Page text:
And while Spears spent a good decade having to atone publicly for whatever she did or didn’t do to her teenage sweetheart, Timberlake had to answer for almost nothing when allegations of his cheating on Jessica Biel surfaced back in 2019. After photos of him holding hands (sans wedding ring) with his Palmer costar Alisha Wainwright in New Orleans, Timberlake said nothing publicly until a few days later, when he apologized to his family. “A few weeks ago I displayed a strong lapse in judgement — but let me be clear — nothing happened between me and my costar,” he wrote in December 2019 on Instagram. “I drank way too much that night and I regret my behavior. I should have known better.” The story has largely fizzled, and it’s about as much of a statement that the public could expect over private behavior. Still, it’s certainly not a kind of grace he ever extended to Spears.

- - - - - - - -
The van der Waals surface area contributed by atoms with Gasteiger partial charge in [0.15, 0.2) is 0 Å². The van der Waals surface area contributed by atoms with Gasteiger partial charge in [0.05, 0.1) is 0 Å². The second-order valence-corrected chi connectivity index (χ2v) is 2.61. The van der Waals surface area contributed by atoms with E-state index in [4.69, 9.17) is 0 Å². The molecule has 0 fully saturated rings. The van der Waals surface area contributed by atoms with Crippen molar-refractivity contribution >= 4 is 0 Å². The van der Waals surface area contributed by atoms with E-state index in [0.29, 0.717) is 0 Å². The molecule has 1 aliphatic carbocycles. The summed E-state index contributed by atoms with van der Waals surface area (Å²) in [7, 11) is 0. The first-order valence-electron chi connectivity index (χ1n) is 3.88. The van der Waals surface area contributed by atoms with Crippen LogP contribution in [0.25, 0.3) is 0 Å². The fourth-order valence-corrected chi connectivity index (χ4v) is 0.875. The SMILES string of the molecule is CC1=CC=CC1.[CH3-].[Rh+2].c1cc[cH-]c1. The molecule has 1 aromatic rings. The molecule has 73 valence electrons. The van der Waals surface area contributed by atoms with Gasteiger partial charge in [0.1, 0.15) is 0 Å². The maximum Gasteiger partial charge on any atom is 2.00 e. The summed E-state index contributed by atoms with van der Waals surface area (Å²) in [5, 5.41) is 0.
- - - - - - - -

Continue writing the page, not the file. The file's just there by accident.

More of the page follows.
Timberlake was not the sole architect of the mental health issues that led to Spears’ conservatorship, but he did nothing to calm the frenzy around her. Why would he? He was benefiting from it. Slut-shaming was nothing new for a pop star in the early aughts — and it’s not like all that much has changed — but it proved to be powerful tool to help him make himself come off as the talented, sensitive, trod-on hero. And then, just a few years later, he did it again.
Jackson’s exposed nipple during the Super Bowl halftime show was news for months on end. The Federal Communications Commission fined CBS more than half a million dollars, a record for “indecency” on television. Michael Powell, then the chair of the FCC, called it “a classless, crass, and deplorable stunt.” CBS, the parent company of Viacom and, thus, MTV, blacklisted her from all of their channels. Her invite to the Grammys — also on CBS — to present a tribute to Luther Vandross was rescinded. Her record released after the event, Damita Jo, tanked compared to her other albums, but not for a lack of positive reviews.